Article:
LEADER'S SHARE ~ STEP SEVEN|
"Humility leads to strength and not weakness. It is the highest form of self-respect to admit mistakes and to make amends for them." ~ John (Jay) McCloy
Even before I entered through the doors of OA I was very much aware of my relationship with pride. It came as no surprise to discover that it appeared on my step four inventory; top as it happened!
Pride gave me a false sense of belonging, it boosted my self-confidence, it bolstered my determination to "sort myself out" and it nourished my appetite for approval. The more I suffered on a quest for self-esteem the more I felt worthy of the prize. Blood, sweat and tears seemed a small price for a place on the role of honour. Ironically looking back at my behaviour, honourable it wasn't!
On entering through the doors of OA and upon reading step 7 for the first time, I channeled my energies into getting humble. I tackled this like I had all other challenges and rolled up my sleeves in readiness for the battle. I wanted to be humble so much that it hurt.
Now, thinking back, I chuckle at my attempts to "get humble." I was approaching the concept of meekness with a sledgehammer; I once again fell into the trap of thinking that the more I toiled the closer I got to my goal of humility. Again I was missing the point, I foolishly believed that "I" had anything to do with humility. I studied the subject long and hard, I climbed all over the problem, I applied logic and reasoning, I approached it from a variety of angles, until one day weary with my efforts and tapped out of ideas... I closed my eyes and prayed.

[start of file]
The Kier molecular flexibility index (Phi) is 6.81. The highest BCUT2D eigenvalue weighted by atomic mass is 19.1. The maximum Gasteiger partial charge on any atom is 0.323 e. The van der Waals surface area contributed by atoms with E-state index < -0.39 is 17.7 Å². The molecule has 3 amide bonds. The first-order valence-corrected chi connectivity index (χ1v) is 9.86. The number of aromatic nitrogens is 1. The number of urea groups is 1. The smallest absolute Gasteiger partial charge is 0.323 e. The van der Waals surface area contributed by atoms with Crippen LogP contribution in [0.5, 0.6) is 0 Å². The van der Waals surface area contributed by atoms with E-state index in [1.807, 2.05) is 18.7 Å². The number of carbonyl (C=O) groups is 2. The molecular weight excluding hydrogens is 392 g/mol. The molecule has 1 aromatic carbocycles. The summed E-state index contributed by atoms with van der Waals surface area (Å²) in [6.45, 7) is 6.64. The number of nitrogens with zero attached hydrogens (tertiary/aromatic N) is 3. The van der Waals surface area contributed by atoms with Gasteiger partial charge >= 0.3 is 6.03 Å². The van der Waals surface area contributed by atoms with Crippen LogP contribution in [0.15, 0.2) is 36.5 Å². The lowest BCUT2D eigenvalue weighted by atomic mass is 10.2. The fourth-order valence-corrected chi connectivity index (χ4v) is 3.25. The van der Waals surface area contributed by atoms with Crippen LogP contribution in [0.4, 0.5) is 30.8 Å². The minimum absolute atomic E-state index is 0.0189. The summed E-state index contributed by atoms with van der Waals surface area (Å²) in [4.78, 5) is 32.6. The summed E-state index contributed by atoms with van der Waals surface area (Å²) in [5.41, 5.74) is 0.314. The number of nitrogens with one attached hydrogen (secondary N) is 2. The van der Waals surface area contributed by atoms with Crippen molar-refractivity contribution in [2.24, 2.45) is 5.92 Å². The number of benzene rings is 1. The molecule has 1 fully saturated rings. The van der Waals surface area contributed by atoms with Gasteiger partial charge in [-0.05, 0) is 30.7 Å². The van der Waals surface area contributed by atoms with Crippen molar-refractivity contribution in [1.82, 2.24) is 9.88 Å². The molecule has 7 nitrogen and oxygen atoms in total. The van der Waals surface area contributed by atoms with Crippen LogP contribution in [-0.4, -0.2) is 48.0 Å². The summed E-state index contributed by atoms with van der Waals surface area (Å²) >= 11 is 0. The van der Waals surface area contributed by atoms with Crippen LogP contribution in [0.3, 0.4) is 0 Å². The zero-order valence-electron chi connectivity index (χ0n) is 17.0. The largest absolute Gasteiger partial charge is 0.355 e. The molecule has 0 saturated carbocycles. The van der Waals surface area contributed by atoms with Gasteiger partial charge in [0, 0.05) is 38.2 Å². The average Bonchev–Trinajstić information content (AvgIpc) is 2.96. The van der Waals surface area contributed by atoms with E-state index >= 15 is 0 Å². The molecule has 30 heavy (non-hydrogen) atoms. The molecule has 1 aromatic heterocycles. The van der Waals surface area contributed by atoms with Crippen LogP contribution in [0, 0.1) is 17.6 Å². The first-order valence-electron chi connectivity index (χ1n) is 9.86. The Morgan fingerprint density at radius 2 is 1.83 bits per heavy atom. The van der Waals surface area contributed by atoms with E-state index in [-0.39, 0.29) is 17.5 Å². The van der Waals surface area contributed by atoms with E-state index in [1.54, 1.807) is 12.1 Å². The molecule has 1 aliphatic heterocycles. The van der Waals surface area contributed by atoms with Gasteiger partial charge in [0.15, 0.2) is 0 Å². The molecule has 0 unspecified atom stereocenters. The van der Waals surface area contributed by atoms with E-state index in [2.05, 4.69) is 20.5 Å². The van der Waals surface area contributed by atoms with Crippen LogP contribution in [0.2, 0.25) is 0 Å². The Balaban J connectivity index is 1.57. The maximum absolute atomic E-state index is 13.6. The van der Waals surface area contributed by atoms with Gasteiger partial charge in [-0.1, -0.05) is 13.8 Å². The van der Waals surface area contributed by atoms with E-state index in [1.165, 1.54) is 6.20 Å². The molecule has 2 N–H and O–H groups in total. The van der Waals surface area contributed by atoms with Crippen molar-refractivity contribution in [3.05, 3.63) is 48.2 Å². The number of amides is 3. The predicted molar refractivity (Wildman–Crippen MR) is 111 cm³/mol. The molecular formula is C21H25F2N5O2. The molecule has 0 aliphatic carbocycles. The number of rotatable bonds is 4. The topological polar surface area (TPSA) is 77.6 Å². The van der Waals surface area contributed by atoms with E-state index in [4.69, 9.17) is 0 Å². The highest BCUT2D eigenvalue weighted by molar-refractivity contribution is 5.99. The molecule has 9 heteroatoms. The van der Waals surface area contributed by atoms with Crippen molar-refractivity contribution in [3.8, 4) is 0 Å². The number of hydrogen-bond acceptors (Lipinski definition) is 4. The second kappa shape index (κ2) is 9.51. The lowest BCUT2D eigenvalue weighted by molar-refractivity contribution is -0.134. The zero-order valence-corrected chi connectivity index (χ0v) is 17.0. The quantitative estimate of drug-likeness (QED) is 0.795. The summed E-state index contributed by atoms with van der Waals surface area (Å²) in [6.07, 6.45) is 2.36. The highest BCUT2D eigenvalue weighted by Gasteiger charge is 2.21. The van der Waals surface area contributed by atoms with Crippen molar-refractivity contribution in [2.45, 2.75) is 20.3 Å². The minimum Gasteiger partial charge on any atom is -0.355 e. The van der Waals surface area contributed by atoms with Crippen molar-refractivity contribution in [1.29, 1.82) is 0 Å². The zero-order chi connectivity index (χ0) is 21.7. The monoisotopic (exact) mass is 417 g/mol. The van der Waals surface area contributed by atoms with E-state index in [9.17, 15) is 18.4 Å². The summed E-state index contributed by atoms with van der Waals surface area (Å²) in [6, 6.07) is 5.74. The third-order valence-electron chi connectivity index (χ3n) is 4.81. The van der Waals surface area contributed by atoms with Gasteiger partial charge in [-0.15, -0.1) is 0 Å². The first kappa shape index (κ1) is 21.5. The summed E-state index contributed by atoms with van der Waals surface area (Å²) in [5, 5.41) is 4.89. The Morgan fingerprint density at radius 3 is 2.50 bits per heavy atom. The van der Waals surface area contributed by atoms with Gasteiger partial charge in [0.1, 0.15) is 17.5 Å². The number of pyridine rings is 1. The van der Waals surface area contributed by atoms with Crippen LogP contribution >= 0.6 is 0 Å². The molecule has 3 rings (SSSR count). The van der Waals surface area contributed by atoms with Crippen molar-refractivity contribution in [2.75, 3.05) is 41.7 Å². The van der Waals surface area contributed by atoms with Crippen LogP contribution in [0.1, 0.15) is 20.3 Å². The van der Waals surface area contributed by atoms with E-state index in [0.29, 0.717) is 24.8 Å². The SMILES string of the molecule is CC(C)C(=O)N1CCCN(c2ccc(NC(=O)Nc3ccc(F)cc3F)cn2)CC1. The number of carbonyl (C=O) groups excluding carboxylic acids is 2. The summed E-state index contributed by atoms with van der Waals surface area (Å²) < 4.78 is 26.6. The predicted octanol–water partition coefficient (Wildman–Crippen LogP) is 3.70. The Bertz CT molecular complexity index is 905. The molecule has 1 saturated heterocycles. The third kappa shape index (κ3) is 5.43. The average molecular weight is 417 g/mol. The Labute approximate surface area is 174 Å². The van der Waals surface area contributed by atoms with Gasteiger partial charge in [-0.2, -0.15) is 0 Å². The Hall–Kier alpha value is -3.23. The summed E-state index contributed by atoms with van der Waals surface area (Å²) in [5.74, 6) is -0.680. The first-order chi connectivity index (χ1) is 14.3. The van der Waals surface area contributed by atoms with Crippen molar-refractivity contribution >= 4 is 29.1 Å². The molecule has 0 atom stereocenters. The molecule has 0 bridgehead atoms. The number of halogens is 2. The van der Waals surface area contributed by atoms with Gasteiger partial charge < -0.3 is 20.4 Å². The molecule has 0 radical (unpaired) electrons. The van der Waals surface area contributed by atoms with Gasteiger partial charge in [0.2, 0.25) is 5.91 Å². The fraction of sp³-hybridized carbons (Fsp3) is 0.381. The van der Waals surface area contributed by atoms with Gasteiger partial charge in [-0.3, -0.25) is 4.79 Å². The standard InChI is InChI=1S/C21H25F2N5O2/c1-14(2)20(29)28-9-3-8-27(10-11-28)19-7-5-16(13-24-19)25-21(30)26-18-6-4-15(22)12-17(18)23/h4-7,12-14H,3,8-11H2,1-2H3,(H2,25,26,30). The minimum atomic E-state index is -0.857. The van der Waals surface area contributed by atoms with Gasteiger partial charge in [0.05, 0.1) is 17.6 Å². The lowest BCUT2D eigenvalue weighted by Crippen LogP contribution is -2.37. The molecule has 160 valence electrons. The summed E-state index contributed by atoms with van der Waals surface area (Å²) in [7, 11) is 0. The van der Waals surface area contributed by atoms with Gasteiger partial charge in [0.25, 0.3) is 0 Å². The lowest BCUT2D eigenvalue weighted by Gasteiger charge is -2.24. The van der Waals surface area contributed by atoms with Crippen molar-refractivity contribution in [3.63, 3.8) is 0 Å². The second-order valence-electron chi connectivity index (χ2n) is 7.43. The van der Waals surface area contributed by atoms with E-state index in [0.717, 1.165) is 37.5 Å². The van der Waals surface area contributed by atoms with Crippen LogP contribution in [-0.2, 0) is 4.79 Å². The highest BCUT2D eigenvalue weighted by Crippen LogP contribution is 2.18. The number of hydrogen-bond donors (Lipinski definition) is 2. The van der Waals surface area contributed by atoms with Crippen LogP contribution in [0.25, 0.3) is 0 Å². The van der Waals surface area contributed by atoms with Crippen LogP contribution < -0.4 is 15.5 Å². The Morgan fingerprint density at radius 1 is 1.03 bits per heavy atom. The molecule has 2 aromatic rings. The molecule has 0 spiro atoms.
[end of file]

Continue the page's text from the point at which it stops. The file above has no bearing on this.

It was then that I experienced my first spiritual awakening, only at the time I didn't know this was what it was; all I felt was light-headed and kind of dizzy. The words, God's words, came so clearly "the more I try, the further away I get." It was then that I came to the understanding that when I become aware of humility, I've lost it!
I adopted the approach that I would "act as if," in the hope that somewhere along the road, I would achieve what it was I was seeking, only I accepted that I may never know I have reached my goal. But that this was OK!
Instead of becoming angry when other people became thoughtless, I prayed for them.
Instead of becoming bitter when I didn't get what I wanted, I prayed for those who did.
Instead of becoming prideful of my accomplishments I prayed a prayer of thanks.
Instead of becoming resentful I prayed a prayer of gratitude.
Pride is still mine enemy and my prayers have not really changed, except that today they are quicker off the tongue.